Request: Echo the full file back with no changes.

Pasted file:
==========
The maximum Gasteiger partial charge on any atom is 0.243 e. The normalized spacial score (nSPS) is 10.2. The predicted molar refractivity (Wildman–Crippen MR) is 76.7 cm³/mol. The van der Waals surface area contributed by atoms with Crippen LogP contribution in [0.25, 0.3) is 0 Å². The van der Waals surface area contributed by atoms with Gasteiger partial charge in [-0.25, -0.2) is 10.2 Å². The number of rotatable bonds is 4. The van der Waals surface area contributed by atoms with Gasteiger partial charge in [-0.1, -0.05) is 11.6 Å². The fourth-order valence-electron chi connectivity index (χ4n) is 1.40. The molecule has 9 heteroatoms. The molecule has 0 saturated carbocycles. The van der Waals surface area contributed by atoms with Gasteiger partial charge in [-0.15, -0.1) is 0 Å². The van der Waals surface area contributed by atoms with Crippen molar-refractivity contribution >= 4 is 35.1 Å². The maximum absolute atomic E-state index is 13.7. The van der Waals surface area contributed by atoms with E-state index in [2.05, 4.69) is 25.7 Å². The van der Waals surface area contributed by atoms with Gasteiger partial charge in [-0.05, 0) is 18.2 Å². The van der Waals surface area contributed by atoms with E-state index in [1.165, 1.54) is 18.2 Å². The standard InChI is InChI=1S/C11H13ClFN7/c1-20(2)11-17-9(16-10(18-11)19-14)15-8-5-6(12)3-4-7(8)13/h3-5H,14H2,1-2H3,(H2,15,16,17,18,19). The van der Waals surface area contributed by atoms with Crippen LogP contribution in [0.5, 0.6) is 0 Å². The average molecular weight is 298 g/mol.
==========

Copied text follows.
The maximum Gasteiger partial charge on any atom is 0.243 e. The normalized spacial score (nSPS) is 10.2. The predicted molar refractivity (Wildman–Crippen MR) is 76.7 cm³/mol. The van der Waals surface area contributed by atoms with Crippen LogP contribution in [0.25, 0.3) is 0 Å². The van der Waals surface area contributed by atoms with Gasteiger partial charge in [-0.25, -0.2) is 10.2 Å². The number of rotatable bonds is 4. The van der Waals surface area contributed by atoms with Gasteiger partial charge in [-0.1, -0.05) is 11.6 Å². The fourth-order valence-electron chi connectivity index (χ4n) is 1.40. The molecule has 9 heteroatoms. The molecule has 0 saturated carbocycles. The van der Waals surface area contributed by atoms with Gasteiger partial charge in [-0.15, -0.1) is 0 Å². The van der Waals surface area contributed by atoms with Crippen molar-refractivity contribution >= 4 is 35.1 Å². The maximum absolute atomic E-state index is 13.7. The van der Waals surface area contributed by atoms with E-state index in [2.05, 4.69) is 25.7 Å². The van der Waals surface area contributed by atoms with Gasteiger partial charge in [-0.05, 0) is 18.2 Å². The van der Waals surface area contributed by atoms with E-state index in [1.165, 1.54) is 18.2 Å². The standard InChI is InChI=1S/C11H13ClFN7/c1-20(2)11-17-9(16-10(18-11)19-14)15-8-5-6(12)3-4-7(8)13/h3-5H,14H2,1-2H3,(H2,15,16,17,18,19). The van der Waals surface area contributed by atoms with Crippen LogP contribution in [0.5, 0.6) is 0 Å². The average molecular weight is 298 g/mol.